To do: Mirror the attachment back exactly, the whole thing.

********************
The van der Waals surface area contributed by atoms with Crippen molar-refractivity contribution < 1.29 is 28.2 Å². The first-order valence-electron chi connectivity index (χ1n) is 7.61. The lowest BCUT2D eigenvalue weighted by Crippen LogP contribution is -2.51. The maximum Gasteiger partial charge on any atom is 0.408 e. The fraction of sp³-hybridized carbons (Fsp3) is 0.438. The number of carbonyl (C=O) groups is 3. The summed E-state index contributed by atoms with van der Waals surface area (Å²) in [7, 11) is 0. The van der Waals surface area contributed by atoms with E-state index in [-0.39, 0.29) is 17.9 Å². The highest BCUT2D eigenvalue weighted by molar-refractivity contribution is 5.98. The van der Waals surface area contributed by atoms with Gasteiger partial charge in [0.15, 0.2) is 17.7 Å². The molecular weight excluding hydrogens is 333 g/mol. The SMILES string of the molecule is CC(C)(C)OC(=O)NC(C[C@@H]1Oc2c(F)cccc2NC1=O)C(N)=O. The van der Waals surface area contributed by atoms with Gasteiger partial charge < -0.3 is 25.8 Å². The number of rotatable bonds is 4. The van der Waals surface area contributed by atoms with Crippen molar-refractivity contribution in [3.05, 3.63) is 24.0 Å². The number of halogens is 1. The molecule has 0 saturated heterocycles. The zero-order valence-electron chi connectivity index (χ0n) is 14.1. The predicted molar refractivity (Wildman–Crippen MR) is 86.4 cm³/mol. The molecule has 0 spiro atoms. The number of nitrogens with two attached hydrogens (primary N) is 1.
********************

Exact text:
The van der Waals surface area contributed by atoms with Crippen molar-refractivity contribution < 1.29 is 28.2 Å². The first-order valence-electron chi connectivity index (χ1n) is 7.61. The lowest BCUT2D eigenvalue weighted by Crippen LogP contribution is -2.51. The maximum Gasteiger partial charge on any atom is 0.408 e. The fraction of sp³-hybridized carbons (Fsp3) is 0.438. The number of carbonyl (C=O) groups is 3. The summed E-state index contributed by atoms with van der Waals surface area (Å²) in [7, 11) is 0. The van der Waals surface area contributed by atoms with E-state index in [-0.39, 0.29) is 17.9 Å². The highest BCUT2D eigenvalue weighted by molar-refractivity contribution is 5.98. The van der Waals surface area contributed by atoms with Gasteiger partial charge in [0.15, 0.2) is 17.7 Å². The molecular weight excluding hydrogens is 333 g/mol. The SMILES string of the molecule is CC(C)(C)OC(=O)NC(C[C@@H]1Oc2c(F)cccc2NC1=O)C(N)=O. The van der Waals surface area contributed by atoms with Gasteiger partial charge < -0.3 is 25.8 Å². The number of rotatable bonds is 4. The van der Waals surface area contributed by atoms with Crippen molar-refractivity contribution in [3.05, 3.63) is 24.0 Å². The number of halogens is 1. The molecule has 0 saturated heterocycles. The zero-order valence-electron chi connectivity index (χ0n) is 14.1. The predicted molar refractivity (Wildman–Crippen MR) is 86.4 cm³/mol. The molecule has 0 spiro atoms. The number of nitrogens with two attached hydrogens (primary N) is 1.